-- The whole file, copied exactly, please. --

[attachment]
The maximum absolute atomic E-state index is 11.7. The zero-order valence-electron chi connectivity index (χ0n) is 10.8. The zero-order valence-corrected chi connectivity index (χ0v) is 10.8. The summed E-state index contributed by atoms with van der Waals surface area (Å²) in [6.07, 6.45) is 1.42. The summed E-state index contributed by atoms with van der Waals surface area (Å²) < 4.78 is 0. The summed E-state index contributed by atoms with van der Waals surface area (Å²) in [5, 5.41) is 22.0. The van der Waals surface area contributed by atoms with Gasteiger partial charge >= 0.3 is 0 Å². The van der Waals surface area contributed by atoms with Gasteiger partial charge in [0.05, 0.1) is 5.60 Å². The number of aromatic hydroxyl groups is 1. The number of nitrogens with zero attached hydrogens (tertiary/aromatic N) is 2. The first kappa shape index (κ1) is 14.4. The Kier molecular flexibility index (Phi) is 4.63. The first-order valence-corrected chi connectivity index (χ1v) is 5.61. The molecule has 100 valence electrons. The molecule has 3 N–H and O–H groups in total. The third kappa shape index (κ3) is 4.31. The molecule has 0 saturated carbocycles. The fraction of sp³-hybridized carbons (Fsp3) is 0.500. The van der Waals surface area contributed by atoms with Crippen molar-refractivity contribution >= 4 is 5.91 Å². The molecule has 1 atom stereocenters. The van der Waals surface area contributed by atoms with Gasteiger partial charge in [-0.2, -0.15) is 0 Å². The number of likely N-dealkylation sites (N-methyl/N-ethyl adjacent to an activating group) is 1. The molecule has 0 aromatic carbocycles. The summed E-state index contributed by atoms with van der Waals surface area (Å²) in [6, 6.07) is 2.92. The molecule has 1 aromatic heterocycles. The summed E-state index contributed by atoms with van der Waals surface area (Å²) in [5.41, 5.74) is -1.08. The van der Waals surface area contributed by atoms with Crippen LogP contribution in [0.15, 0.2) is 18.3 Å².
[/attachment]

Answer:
The maximum absolute atomic E-state index is 11.7. The zero-order valence-electron chi connectivity index (χ0n) is 10.8. The zero-order valence-corrected chi connectivity index (χ0v) is 10.8. The summed E-state index contributed by atoms with van der Waals surface area (Å²) in [6.07, 6.45) is 1.42. The summed E-state index contributed by atoms with van der Waals surface area (Å²) < 4.78 is 0. The summed E-state index contributed by atoms with van der Waals surface area (Å²) in [5, 5.41) is 22.0. The van der Waals surface area contributed by atoms with Gasteiger partial charge >= 0.3 is 0 Å². The van der Waals surface area contributed by atoms with Gasteiger partial charge in [0.05, 0.1) is 5.60 Å². The number of aromatic hydroxyl groups is 1. The number of nitrogens with zero attached hydrogens (tertiary/aromatic N) is 2. The first kappa shape index (κ1) is 14.4. The Kier molecular flexibility index (Phi) is 4.63. The first-order valence-corrected chi connectivity index (χ1v) is 5.61. The molecule has 100 valence electrons. The molecule has 3 N–H and O–H groups in total. The third kappa shape index (κ3) is 4.31. The molecule has 0 saturated carbocycles. The fraction of sp³-hybridized carbons (Fsp3) is 0.500. The van der Waals surface area contributed by atoms with Crippen molar-refractivity contribution >= 4 is 5.91 Å². The molecule has 1 atom stereocenters. The van der Waals surface area contributed by atoms with Gasteiger partial charge in [-0.2, -0.15) is 0 Å². The number of likely N-dealkylation sites (N-methyl/N-ethyl adjacent to an activating group) is 1. The molecule has 0 aromatic carbocycles. The summed E-state index contributed by atoms with van der Waals surface area (Å²) in [6, 6.07) is 2.92. The molecule has 1 aromatic heterocycles. The summed E-state index contributed by atoms with van der Waals surface area (Å²) in [5.41, 5.74) is -1.08. The van der Waals surface area contributed by atoms with Crippen LogP contribution in [0.15, 0.2) is 18.3 Å².